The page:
Vanderbilt Law Review

First Page



Cancer is the term used by physicians and laymen to describe a common malignant disease of man and animal. It occurs in nearly as many different forms as there are types of tissue in the body. Each cancer type usually has its own biological behavior which may vary remarkably in different persons. In the United States, cancer is the second leading cause of death.' At the present time, more money is being spent for research, diagnosis and treatment of cancer than for any other single disease. There are sixteen medical journals publishing articles related solely to neoplastic disease and five publications which index and/or abstract cancer articles previously published in medical journals. Despite the amazing amount of information and knowledge that is being accumulated from this remarkable effort, it is not sufficient to allow successful control of more than a few forms of the disease. The student of law and the practicing attorney will find these journals, listed in the footnotes, invaluable for obtaining scientific information on cancer. One frequently hears that "if the cause for cancer could be found, the problem would be solved." This is a categorical statement and over simplifies the problem. There are now many known causes for cancer but no single common factor has been found for all types. If such a common factor is found, it may be nothing more than the inherited capacity for certain somatic cells of the body to undergo malignant transformation. The principal intrinsic factors now known to be important are inherited patterns of proven mendelian form, age, sex and hormonal influences.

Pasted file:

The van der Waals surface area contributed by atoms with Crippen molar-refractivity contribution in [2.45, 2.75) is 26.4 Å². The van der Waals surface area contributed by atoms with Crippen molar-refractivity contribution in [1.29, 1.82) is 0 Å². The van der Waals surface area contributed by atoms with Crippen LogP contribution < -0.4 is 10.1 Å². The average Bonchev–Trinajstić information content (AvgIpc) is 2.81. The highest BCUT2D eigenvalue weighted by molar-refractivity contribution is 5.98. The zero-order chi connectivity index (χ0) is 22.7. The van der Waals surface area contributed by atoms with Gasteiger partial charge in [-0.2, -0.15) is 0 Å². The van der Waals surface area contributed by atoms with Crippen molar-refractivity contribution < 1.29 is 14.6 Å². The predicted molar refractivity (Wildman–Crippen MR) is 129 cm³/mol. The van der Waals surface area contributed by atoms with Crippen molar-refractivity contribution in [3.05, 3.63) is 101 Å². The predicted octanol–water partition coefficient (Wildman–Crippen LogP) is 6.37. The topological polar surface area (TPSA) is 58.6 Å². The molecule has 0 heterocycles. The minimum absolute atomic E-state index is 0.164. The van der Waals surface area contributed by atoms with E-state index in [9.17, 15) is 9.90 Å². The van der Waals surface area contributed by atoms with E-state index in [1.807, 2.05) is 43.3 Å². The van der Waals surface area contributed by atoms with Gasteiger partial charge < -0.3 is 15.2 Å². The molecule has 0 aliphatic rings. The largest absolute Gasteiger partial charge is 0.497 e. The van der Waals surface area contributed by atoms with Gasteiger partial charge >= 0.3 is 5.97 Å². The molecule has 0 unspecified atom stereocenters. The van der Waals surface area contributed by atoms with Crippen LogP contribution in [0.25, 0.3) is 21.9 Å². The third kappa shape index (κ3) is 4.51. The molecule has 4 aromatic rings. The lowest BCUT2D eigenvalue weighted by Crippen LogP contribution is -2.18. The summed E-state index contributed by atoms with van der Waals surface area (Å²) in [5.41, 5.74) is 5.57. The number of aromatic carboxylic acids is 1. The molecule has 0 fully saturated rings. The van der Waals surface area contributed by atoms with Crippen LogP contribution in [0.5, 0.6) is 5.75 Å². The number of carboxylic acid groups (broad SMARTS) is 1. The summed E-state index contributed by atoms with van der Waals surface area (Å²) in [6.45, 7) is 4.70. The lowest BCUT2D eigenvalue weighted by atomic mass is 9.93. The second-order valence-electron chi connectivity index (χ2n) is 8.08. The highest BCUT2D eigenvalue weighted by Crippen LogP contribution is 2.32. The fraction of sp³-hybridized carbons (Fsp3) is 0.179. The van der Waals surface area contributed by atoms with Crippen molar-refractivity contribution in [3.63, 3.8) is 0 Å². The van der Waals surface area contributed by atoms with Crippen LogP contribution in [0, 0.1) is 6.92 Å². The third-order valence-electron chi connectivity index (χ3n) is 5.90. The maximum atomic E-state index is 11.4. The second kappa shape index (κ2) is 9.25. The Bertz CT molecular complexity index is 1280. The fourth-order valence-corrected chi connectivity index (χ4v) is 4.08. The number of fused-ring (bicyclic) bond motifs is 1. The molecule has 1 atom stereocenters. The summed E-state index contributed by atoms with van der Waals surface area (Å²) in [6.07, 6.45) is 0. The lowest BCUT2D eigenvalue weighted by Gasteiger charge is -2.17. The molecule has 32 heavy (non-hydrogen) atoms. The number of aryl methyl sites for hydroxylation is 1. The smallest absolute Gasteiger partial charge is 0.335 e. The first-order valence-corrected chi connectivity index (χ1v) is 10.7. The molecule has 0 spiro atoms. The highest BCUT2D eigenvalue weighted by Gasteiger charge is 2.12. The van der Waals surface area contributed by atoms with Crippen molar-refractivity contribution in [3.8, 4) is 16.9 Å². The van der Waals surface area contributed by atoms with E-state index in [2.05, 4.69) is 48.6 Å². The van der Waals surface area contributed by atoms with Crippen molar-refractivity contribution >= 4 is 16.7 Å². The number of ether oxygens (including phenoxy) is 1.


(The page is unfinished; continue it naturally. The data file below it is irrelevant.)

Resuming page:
This paper is not concerned with intrinsic factors but With the known extrinsic factors that are important in the development or aggravation of cancer. Trauma (extrinsic factor) is frequently claimed by patients with cancer as a contributing influence to the development or aggravation of the disease. It is the purpose of this article to discuss the scientific basis for such claims and review, generally, those known external influences believed to be pertinent to the comprehension and understanding of this problem.